Winter Weekend Trips

Getting away to a scenic resort is sure to chase the blahs away, whether you ski or not.


•The mecca of cross-country ski destinations, Cable, Wisconsin, is home to the Birkebeiner, the largest cross-country ski marathon in North America. Expect to find plenty of ski gurus the week of Feb. 23 when the festivities kick off. birkie.com

Giants Ridge

•Every year, alpine and downhill ski leagues from all over the state convene at Giants Ridge for their championship races because of the comfortable lodge, well-groomed runs, gorgeous trails, and easy access to the Alpine Bar and Lounge in downtown Biwabik. 6325 Wynne Creek Drive, Biwabik, 218-865-3000, giantsridge.com

Lutsen Mountains

•Even before 1976 Olympic bronze medalist Cindy Nelson put Lutsen, her family’s ski resort, on the map, it’s been a favorite of generations of Midwestern families. Long after the snow has melted down south, skiers and boarders eagerly trek up north for warm, sunny spring skiing and stomping to live music at Papa Charlie’s. Ski Hill Rd., Lutsen, 218-663-7281, lutsen.com


•For cross-country skiers, nirvana can be found at Maplelag. Situated on Little Sugarbush Lake, this resort/conference center offers more than 64 kilometers of classical and skating trails, comfortable accommodations, and a never-ending supply of home-baked cookies. 30501 Maplelag Rd., Callaway, 800-654-7711, maplelag.com

Spirit Mountain

•As much as we love Scandihoovian-style ski resorts, we also love the brash urban vibe of Spirit Mountain. Perched on the edge of Duluth, Spirit attracts a colorful, high-energy crowd of skiers, racers, and snowboarders who love catching big lake air in the Midwest’s largest terrain park. 9500 Spirit Mountain Place, Duluth, 218-628-2891, spiritmt.com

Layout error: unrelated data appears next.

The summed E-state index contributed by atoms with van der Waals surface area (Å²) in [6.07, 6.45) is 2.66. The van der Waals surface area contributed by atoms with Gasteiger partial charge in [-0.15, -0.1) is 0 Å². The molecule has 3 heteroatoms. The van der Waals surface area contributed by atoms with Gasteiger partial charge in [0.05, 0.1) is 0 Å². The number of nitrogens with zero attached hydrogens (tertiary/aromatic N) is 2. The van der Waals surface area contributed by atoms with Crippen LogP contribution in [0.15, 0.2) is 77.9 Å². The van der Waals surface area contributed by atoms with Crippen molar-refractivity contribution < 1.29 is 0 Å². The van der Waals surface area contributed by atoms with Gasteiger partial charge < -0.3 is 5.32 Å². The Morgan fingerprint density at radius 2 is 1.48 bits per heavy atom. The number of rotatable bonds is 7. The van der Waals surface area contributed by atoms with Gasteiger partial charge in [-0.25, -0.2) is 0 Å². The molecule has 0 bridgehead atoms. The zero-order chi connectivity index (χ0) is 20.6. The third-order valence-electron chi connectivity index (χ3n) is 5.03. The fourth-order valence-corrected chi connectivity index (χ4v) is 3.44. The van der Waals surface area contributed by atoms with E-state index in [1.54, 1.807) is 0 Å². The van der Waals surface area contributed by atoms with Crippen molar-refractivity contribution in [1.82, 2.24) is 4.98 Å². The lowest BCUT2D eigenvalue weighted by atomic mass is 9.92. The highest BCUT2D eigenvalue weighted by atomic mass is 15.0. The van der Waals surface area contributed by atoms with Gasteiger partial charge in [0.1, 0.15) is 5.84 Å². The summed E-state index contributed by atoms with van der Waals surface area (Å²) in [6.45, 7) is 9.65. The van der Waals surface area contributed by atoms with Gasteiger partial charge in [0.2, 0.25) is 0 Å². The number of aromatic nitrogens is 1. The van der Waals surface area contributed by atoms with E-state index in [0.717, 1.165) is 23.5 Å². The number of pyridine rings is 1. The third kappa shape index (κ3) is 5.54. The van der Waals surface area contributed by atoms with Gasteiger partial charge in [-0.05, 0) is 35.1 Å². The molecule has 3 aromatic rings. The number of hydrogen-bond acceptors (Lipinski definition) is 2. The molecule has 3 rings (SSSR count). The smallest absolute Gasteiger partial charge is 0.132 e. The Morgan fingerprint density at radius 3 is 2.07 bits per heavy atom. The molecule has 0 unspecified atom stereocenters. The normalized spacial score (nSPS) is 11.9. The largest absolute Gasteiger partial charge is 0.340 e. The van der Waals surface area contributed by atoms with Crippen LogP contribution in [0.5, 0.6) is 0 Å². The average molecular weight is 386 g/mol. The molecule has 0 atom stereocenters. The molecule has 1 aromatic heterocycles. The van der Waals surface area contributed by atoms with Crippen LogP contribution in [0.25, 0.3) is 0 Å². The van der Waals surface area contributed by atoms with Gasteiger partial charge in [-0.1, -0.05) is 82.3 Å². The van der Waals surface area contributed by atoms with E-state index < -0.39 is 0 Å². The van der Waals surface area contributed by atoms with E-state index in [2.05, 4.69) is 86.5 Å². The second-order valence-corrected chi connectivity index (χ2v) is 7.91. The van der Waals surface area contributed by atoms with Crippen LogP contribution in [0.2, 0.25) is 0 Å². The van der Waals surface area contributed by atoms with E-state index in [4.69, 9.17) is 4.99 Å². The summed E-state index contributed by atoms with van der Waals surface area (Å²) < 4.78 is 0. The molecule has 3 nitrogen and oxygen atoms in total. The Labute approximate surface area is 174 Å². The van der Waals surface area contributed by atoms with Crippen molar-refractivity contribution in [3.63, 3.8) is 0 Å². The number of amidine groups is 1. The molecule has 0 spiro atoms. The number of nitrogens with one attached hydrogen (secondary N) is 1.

Light a fire in your belly this winter with hot food and fill your flask with liquid heat.

Winter Dining

We are lucky, yes lucky, to live in an environment that encourages us to pack on the layers for warmth. And by layers we mean lasagna, braised meats, good barbecue, and hot toddies. This is survival, people, and we Northerners know how to do it with style.

Fat Lorenzo’s

•Pack a little heat for the U.S. Pond Hockey Championships Jan. 20–22 on Lake Nokomis. Stop off at nearby Fat Lorenzo’s and net yourself one foil-wrapped Oh Mio Dio hot hoagie. Jammed with beef, giardiniera, Peppadew peppers, and pepperjack cheese, it will warm you from the inside out. 5600 Cedar Ave., Mpls., 612-822-2040, fatlorenzos.com

May Day Cafe

•After you’ve crashed your Star Wars–themed sled at the annual Art Sled Rally in Powderhorn Park, warm up at the May Day Cafe with a freshly baked cinnamon roll and a hot cuppa joe. 3440 Bloomington Ave., Mpls., 612-729-5627; artsledrally.com

Mongo’s Grill